It’s the beginning of a new year, which means a few silly (and not so silly) things:
- Your last few weeks have hopefully been spent relaxing and recharging with friends and family
- Your New Year’s Resolutions are likely still alive and well
- We once again find ourselves in what has come to be affectionately known as “Silly Season”
For those that are unfamiliar, this is a period in which a large number of marketers explore the idea of switching marketing agencies. At times, often for no other reason than because it feels like “the thing to do” when the year switches over.
In the same way that New Year’s Resolutions work by leveraging a convenient timeline to start hopping on the treadmill or reading a few more books. Companies rightfully see the New Year as a good time to take stock of processes; the trouble arises when this mindset leads to irrational change based on nothing but a perceived need to shake things up.
There is of course a right time to move on from a marketing partner. But this comes as a result of an evaluation of the key components of the partnership: things like the value added by the agency, the ideas being brought to the table, and the enthusiasm with which the agency approaches the work. If you feel that your partner isn’t delivering on their end of the agreement, it’s time to have a conversation about what is best for your company’s marketing future.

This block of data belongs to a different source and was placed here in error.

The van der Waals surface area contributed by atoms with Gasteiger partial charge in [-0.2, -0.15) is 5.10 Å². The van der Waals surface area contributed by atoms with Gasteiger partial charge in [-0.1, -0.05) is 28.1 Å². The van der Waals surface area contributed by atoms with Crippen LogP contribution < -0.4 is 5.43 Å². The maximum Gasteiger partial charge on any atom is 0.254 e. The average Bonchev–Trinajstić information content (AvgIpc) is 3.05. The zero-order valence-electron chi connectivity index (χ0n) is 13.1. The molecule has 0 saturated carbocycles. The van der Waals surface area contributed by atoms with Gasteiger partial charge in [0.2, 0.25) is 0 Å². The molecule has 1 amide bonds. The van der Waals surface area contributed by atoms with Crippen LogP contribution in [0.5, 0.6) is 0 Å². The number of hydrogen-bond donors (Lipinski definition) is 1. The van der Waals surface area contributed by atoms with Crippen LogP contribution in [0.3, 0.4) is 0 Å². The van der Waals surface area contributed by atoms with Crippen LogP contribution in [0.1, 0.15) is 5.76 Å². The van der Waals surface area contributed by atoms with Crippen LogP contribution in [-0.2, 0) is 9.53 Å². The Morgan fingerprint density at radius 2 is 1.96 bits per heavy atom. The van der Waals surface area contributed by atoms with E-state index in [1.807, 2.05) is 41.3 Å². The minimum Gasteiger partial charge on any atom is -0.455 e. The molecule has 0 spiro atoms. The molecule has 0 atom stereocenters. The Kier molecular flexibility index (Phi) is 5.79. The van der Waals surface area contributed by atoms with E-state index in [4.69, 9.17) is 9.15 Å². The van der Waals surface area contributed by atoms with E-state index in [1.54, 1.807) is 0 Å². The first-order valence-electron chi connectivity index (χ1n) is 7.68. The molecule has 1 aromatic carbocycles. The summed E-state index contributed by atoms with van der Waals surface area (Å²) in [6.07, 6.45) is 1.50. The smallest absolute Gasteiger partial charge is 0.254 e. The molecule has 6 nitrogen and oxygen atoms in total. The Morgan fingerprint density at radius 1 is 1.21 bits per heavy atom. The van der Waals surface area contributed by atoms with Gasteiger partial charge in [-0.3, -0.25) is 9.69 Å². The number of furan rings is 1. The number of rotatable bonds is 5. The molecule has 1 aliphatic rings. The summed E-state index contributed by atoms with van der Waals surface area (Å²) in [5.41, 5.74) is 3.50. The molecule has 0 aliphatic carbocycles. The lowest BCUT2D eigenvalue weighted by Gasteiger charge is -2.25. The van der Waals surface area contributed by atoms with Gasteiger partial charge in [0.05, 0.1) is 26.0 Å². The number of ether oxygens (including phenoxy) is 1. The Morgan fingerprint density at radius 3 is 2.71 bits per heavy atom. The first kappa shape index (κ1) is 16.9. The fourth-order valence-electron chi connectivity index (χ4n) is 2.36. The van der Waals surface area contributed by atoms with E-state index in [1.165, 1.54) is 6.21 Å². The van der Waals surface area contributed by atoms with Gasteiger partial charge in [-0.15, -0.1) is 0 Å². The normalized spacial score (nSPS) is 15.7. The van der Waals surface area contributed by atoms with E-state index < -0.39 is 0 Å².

The truth is this: there is no designated season for switching an agency out of your portfolio. If a partner isn’t delivering value to your business, regardless of when this happens, it’s time to take a step back and take stock of the relationship. Is the agency at fault, or can the partnership be managed better from your side of the table?
As marketers take a big-picture look at all aspects of their company to start the New Year, it can be easy to see subpar results and make a change for its own sake. By drilling down and taking a look under the hood, however, you’ll find yourself in a better position when the time comes to change agencies, communicate potential issues to the partner, or ideally, keep a well-oiled marketing relationship rolling along.
If you feel that your agency has become an order-taker—that is to say, they offer no fresh thinking and only provide bare minimum, cut-and-paste solutions—the time might be right to move on. This decision should be a measured one, however, and based on conversations both internal and with the agency – not as the result of yet another Silly Season.